Velo Gingerbread Haus

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by Byron on Dec 11, 2014 at 11:57 AM


We attended the annual Westin Seattle Gingerbread event, made our Velo Haus, and then … wait for it…Santa showed up. In this crazy, mixed up, f’d up world, it was good to have some fun with children like Izzy that believe in what the holiday season is about.

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Fizik Volta R1 Saddle Reviewed

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by Mark V on Dec 10, 2014 at 8:53 AM

Fizik Volta R1 Saddle

The Volta saddle is perhaps the most striking saddle in Fizik’s lineup, at once familiar and stunningly different. It’s deep flanks harken back to the days of the Selle San Marco Supercorsa or Selle Italia Turbo, yet the Volta’s visual lines are brutishly simple and sharp, as if Fizik had extracted and purified the essence of cycling in the 1980s.

Fizik is a brand that appeared less than two decades ago under parent company Relle Royal; the new flagship brand fuzed the latest technology and materials with innovative style, and promptly joined companies like Selle Italia and Selle San Marco as a marquee name in the high-end of the market. Fizik models such as the Alliante became trendsetters, while the Arione is destined to be a Fizik signature for decades to come. Fizik rode to success with modern designs that all fully embraced the aesthetic of lightweight and low-profile shell as displayed by the Selle Italia’s slightly earlier saddle Flite, a smash success in its own right. But not every rider has found a happy perch atop these low profile, ultra-modern seats like a Doritos chip dusted with foam padding. Is there something about the ergonomics of those older designs? Or have the 1980s finally become a stylistic touchstone for cycling, a Golden Age of Cycling for the millennials? Yet while Selle San Marco and Selle Italia are restarting production on the revered favourites from the past, newcomer Fizik had to invent their own retro “classic”. And thus became the Volta.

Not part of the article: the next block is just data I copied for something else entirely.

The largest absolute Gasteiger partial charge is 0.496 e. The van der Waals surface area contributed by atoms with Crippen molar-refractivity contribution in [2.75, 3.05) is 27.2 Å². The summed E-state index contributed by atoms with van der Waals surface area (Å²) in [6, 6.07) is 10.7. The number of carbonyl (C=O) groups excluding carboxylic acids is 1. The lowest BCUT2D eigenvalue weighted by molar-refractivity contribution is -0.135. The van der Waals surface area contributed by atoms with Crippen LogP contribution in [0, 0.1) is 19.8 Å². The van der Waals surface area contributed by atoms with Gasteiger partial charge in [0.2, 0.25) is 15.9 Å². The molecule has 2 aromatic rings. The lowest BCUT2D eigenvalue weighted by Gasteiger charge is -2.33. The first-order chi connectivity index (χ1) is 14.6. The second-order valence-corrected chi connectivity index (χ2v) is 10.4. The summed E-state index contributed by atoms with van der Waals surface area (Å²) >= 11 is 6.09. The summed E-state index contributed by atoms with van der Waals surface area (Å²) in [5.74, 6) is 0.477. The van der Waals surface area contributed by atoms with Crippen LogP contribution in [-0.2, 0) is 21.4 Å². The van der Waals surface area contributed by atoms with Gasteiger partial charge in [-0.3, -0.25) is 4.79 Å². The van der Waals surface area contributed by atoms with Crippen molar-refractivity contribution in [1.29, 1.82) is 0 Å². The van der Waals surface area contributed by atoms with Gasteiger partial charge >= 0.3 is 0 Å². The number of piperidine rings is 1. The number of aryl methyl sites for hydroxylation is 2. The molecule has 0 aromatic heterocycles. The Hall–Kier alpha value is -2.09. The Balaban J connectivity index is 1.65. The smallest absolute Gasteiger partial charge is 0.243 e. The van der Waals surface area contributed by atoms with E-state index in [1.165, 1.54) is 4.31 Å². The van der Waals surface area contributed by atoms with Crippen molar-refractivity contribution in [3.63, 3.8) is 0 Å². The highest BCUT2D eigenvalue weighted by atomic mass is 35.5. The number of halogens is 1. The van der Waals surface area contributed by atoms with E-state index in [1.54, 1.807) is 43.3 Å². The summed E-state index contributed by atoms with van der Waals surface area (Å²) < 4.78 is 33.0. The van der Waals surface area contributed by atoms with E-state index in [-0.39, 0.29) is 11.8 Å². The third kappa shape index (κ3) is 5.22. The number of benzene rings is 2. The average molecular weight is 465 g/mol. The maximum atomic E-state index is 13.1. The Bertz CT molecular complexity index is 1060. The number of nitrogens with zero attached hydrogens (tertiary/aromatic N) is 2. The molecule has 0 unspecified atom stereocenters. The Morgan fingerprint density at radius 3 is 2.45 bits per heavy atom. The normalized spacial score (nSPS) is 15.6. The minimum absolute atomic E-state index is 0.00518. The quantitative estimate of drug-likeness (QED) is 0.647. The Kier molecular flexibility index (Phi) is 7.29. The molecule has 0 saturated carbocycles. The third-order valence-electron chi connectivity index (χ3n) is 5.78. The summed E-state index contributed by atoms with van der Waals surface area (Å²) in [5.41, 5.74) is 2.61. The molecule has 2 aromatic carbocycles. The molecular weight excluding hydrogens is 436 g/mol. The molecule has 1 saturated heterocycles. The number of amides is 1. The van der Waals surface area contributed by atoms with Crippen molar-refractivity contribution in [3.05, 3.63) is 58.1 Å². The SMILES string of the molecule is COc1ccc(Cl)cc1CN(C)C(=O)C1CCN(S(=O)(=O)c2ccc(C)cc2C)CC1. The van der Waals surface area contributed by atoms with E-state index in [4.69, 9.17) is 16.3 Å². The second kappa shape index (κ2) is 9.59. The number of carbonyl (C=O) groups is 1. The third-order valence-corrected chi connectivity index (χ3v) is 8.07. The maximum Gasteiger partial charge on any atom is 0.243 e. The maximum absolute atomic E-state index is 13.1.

Fizik Volta R1 Saddle

While consciously echoing the aesthetic of another era’s saddles, the Volta R1 is thoroughly modern in construction. The carbon composite shell straddles Fizik’s proprietary “Mobius” rail, formed by one uninterrupted loop of carbon that is riveted to the shell (the 2015 Volta R3 has “kium” metal rails). The shell has a relieved central section where a more pliable plastic takes the place of the carbon, to reduce pressure in the perineum area without relying on bulky padding. The microtex (a microfibre material) takes the place of leather, covering a thin layer of dense foam. In profile, the vintage saddle that the Volta most closely resembles is the Selle San Marco Rolls, having moderately deep flanks with a virtually flat upper line (no sag along the back nor kick at the tail). Like the Rolls, the Volta is well rounded laterally from the nose all the way back. However the Rolls flares wide from the centerline abruptly midways along the saddle length. In contrast, the straight-lined Volta looks almost a perfect triangle from above; the broad nose leads back to a moderate width at the rear flank. The flexible sides drop down just low enough to obscure the rails from view, but the saddle still weighs a meager 181gr, less than the original Flite that started the low-profile trend.